In her essay, Brodesser-Akner writes, "I agree that women should have the right to try for a VBAC; I'm just not sure if they should try for one. Rather, I'm not sure if I should."

    Of women who want a VBAC in a particular pregnancy, she writes, "the more honest and maybe the more uncomfortable way to say it, is that they want to give it a shot. They want a TOLAC, a trial of labor after a C-section."Pregnant Graffiti

    Only 60 to 80 percent of women who attempt a VBAC actually get to have that vaginal delivery, Brodesser-Akner writes; the remaining women wind up getting another C-section. And perhaps 1 percent will have a uterine rupture (with a previous low transverse uterine incision, the most favorable for a VBAC; other types of incisions carry more risk), which can threaten the lives of both mother and child.

    "When a uterus ruptures...things go wrong fast — and they go wrong big," she writes, adding that a high-risk obstetrician told her that one-quarter of those ruptures end in hysterectomies, brain damage and/or the baby's death.

    "As that doctor said to me, 'The risk may be low, but it's 100% when it's happening to you,' she writes.

    Brodesser-Akner is right. Every pregnancy is different, and I can assure you from experience that when you find yourself living out that small, shocking statistic, it is 100 percent real. And I am one of the lucky ones.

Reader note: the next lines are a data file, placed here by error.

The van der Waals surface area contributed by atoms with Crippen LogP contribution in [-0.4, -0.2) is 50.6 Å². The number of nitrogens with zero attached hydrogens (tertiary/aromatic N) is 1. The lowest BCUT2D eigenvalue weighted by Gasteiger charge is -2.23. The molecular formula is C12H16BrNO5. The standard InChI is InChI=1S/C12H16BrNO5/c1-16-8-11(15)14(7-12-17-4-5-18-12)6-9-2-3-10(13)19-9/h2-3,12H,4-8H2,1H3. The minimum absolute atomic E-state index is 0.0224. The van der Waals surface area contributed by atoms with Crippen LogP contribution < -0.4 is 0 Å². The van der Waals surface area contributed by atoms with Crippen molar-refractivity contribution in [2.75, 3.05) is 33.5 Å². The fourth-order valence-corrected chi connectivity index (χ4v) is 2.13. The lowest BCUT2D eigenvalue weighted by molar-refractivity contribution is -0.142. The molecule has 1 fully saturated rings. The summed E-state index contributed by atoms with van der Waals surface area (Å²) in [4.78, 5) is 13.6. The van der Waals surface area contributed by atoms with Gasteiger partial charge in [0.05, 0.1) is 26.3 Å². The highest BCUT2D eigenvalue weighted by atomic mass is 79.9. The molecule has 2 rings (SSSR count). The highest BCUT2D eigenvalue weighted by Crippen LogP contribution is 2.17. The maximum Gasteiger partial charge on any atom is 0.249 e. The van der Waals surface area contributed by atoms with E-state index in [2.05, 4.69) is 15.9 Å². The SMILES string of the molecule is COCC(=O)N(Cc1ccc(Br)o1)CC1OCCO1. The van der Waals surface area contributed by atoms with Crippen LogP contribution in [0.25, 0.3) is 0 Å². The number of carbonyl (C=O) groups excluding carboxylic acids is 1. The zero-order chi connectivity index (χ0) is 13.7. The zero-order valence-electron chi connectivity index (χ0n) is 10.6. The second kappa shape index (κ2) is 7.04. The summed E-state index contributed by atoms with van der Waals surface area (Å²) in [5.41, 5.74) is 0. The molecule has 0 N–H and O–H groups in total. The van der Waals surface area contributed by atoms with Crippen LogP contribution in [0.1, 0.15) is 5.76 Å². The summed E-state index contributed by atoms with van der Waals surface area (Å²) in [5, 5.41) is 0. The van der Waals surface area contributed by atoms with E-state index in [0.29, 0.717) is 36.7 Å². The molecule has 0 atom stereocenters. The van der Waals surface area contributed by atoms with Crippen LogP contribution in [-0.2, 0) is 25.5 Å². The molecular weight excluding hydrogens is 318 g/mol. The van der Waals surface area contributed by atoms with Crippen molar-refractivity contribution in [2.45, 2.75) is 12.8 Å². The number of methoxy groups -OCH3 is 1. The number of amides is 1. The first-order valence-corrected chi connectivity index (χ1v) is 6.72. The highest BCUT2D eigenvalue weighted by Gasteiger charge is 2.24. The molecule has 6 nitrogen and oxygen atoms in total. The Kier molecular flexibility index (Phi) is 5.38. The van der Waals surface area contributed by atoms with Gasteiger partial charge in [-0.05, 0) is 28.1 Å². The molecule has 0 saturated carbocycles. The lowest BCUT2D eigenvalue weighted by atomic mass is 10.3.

But why couldn't she be in that 60 to 80 percent of women who have the "normal" birth experience she says she desires? And if she births in a hospital with capable OB/GYNs who perform a good number of Caesareans -- and 24-hour anesthesiology coverage -- she should have the backup she requires in case of an emergency. That shouldn't be hard to find in Los Angeles.

    Any birth can take a turn toward the worst-case scenario, and it's impossible to fully predict which ones actually will do so. It is probably all too easy for a woman who had a wretched experience during her last birth to imagine all the things that could go wrong.

    But the numbers are with mothers in general; that is, the odds are in their favor. The fact that the pendulum might be swinging back toward a trial of labor in some challenging situations is, I think, a good thing. And I am by no means alone.

    I would tell Brodesser-Akner what I tell my own daughters, not only about childbirth but about life in general: Don't let your fears rule your life. Don't be foolhardy, but don't think the cosmos is out to get you, either. I know it's a cliche, but it's true: The most dangerous thing many of us will ever do is ride around in  cars (or worse yet, on bikes), and nobody seems to spend much time worrying about that.

    Whatever she decides, I hope Brodesser-Akner has a beautiful birth story to tell this time. It should be one of the best days of her life.

    Image by Petteri Sulonen